Scotland politics

Scotland's referendum: What are the issues around defence?

The issue of how Scotland might defend itself in the event of independence has been hotly debated.

The Scottish government say after a Yes vote it will get rid of nuclear deterrent Trident from Scottish waters and establish a 15,000-strong defence force. However, pro-Union supporters believe the UK's shared defence set-up provide benefits of scale.

Here, we bring together the main stories, explainers and official documents covering the issue.

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What's the current set up?

There are about 101,00 British Army regulars who are based both in Britain and abroad. Its defence hardware includes nearly 300 jets and helicopters, four nuclear submarines and an array of seagoing vessels including 13 frigates. In November 2001, British Army personnel took part in the invasion of Afghanistan and two years later, they took part in the invasion of Iraq.

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Who is right on UK defence capability?

Cameron unveils armed forces cuts

What powers does Scotland have?

What could change post-Yes?

In its White Paper on independence, the Scottish government said the UK's Trident missile submarines, currently based on the Clyde, would have to go. The SNP says it will set up a 15,000-strong "defence force" that would aid overseas peacekeeping and disaster relief operations, but would not be sent into contentious conflicts like the Iraq War. After independence, Faslane Naval Base would become Scotland's naval HQ under a £2.5bn defence and security programme.

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White Paper: International relations and defence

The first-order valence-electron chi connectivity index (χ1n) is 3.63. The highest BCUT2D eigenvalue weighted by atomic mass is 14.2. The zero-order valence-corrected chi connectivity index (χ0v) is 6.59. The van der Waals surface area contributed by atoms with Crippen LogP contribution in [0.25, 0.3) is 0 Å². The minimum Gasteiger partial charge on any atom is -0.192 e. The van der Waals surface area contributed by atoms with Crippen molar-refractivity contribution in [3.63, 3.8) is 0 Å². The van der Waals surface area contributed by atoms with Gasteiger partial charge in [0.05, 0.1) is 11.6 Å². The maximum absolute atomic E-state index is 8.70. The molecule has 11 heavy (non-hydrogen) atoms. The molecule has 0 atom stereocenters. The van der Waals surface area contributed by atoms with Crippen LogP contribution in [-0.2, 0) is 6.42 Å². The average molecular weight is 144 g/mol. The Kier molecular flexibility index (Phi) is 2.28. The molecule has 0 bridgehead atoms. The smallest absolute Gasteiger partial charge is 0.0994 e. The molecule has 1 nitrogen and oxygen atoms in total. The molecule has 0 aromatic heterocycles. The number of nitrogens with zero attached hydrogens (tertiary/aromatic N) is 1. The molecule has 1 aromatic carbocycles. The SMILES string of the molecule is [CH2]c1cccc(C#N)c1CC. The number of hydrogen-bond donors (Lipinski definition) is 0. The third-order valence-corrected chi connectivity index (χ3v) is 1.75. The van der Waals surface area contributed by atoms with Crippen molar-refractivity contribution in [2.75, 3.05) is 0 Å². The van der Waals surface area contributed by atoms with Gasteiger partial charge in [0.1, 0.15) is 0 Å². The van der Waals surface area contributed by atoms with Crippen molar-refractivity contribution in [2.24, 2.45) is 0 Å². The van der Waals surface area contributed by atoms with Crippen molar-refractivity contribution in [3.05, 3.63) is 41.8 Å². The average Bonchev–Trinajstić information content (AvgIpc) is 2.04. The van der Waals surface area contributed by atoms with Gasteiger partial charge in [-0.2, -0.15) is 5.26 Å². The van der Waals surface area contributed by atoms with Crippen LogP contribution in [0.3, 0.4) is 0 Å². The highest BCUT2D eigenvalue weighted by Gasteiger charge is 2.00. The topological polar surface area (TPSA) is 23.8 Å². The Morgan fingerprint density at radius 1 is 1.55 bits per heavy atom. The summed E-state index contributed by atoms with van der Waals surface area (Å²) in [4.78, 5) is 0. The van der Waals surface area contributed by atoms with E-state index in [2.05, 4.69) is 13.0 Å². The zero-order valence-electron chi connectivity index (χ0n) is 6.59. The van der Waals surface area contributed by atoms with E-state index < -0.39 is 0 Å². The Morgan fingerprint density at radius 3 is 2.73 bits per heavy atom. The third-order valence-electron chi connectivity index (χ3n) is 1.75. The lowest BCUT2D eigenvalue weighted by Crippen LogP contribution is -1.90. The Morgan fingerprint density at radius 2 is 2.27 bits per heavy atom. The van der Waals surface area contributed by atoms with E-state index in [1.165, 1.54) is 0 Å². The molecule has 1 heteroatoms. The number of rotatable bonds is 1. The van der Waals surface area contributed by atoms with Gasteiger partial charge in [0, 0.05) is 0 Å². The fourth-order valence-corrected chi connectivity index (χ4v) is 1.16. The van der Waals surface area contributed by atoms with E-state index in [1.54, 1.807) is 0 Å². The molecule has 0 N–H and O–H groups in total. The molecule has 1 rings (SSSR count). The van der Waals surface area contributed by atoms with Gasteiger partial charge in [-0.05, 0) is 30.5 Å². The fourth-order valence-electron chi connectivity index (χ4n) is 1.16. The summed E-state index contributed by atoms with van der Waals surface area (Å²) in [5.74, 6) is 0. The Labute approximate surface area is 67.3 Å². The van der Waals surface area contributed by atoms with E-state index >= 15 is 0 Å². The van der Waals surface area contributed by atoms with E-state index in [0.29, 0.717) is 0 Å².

What do we know about the SNP's vision?

SNP would outlaw nuclear weapons

What do the pro-Union parties have to say?

UK Defence Secretary Philip Hammond says the Scottish government's defence plans under independence are not credible. The defence industry in Scotland employs about 12,600 people, generating sales in excess of £1.8bn a year and Mr Hammond believes a "separate Scotland could not hope to develop the same level of protection and resilience".

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Defence detail call for White Paper

Minister raises Trident removal cost

MoD 'pressed firms to back Union'

BAE Systems: UK offers 'stability'

Babcock raises independence concerns

Independence 'would be cataclysmic'

Who is saying what, including you?

Politicians, academics, industry experts and members of the public have had much to say about the current defence system and what might happen to it in the event of a "Yes" vote.

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Viewpoints: Experts on White Paper

Experts examine referendum claims

Q&A: Your independence questions

Independent Scotland 'needs SAS'

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Media captionDr Phillips O'Brien answers your questions on defence in an independent Scotland.
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Media captionAn animated recap of the arguments over defence in the Scottish independence referendum

Big reading - defence reports in full

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